Question to small business owners: How is your garden?

Last weekend I took time away from my usual work – helping small businesses be more profitable – to engage in another kind of project, a bit of gardening. Flowerbeds in my front yard had reached a level I can only describe as disgraceful – dense weeds surrounding a few die-hard, overgrown perennials.

It had taken years to get to this state; basically, I had just stopped noticing. Visiting my cousin’s orderly, planned, healthy garden gave me perspective to actually see mine for the disaster it had become. Once I became aware of the mess, I had to fix it. I checked the weather – lots of rain in the upcoming week’s forecast, thus no daily watering. For a “lazy” gardener like me, this was the perfect weekend to do this project.

Everyone knows the steps – remove the weeds, turn and enrich the soil with compost and finally select new flowers and plant them. Fortunately, I live a half-hour from the local nursery; I had time to contemplate what I’d buy. I vowed to avoid past mistakes. I would not be seduced by a particularly pretty flower or enticing scent; instead, I would buy what would thrive in my yard’s conditions, paying lots of attention to the overall composition. I would not overcrowd; instead I would leave room for each plant to grow to its full potential, keeping in mind my long-term vision.

Making a mental list of conditions (as much about the gardener as the garden, really), I realized I need drought tolerant (who has time to water?), hearty perennials that would thrive in full sun and sandy soil. Following my cousin’s counsel, I carefully checked the tags to figure out height, space between plants, flower color and blooming season. While I love blues and purples, she insisted a garden needs a variety of colors and different blooming times so there will be color throughout the season. Thankfully, there were lots of options.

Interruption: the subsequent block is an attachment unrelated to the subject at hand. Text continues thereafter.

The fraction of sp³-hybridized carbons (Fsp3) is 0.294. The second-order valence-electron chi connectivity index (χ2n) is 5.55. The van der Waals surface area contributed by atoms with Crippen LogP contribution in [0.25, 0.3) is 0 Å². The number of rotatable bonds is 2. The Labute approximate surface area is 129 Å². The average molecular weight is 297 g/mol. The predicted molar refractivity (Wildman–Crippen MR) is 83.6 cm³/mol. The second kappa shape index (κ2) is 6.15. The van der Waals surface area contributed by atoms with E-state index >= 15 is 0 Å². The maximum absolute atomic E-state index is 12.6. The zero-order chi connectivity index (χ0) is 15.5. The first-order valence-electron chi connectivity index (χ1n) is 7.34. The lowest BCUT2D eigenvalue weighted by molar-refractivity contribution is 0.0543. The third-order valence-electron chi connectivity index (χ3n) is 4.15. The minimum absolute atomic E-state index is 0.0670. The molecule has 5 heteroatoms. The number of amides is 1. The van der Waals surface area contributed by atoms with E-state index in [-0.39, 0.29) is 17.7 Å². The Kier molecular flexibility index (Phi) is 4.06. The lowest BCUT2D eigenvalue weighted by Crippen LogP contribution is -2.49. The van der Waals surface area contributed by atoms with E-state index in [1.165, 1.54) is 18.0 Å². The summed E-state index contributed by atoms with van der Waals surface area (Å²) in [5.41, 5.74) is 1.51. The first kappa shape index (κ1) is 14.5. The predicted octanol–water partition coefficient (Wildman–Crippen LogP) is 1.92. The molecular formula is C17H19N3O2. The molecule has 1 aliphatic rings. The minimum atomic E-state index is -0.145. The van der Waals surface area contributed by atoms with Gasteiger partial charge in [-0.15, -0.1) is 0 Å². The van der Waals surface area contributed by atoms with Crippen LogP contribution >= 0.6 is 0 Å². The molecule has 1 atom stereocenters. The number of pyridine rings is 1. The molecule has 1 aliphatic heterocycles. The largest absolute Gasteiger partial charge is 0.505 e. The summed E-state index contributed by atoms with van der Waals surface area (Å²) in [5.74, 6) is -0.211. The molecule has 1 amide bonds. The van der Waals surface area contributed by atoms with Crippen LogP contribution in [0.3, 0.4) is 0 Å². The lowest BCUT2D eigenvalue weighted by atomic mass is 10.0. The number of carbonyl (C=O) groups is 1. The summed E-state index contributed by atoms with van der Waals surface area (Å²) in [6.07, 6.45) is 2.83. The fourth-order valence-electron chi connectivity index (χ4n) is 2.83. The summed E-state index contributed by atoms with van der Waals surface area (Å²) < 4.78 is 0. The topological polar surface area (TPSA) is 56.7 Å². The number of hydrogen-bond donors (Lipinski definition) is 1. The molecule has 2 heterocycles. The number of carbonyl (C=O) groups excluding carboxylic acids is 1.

At home, I set the plants in the places I thought they might look best, rearranging often to get just the right balance. I thinned the over grown perennials, finding new, better spots for the ones removed. I spent time preparing each space, added extra peat to make up for the sandy soil and left plenty of space between plants. I thought about what might go wrong and set up a fence to keep the dog from running through the garden and pulling up new plantings. Finally, understanding that this gardener will not have time (or inclination) to weed, I put a layer of well-composted mulch between plants. The result is pleasing and I am confident it will thrive, with a little care.

This morning, my colleague Karen Utgoff drew the analogy to my professional life. “How surprising,” she quipped. “You did your gardening just like you’d build a work team.” Hmmm. She was right.

I got perspective and noticed things could be much better. I got rid of and re-purposed what wasn’t working (weeds and overgrown perennials), and thought about the whole, not just individuals. I considered the future and how each individual might grow; I didn’t overcrowd. I paid a lot of attention to the existing conditions (especially the strengths and weaknesses of the team leader/gardener) and did the needed prep work to ensure that the team/garden would thrive. I considered and tried to mitigate risks. And, I have made a deal with myself to pay attention, look for signs of problems and take quick action to avoid backsliding.

Thus, my question for small business owners: Is it time to take a look at your “garden” and take action?


Since 1991, Laurie Breitner has assisted organizations with operational improvement, organizational development and strategic planning. Learn more at

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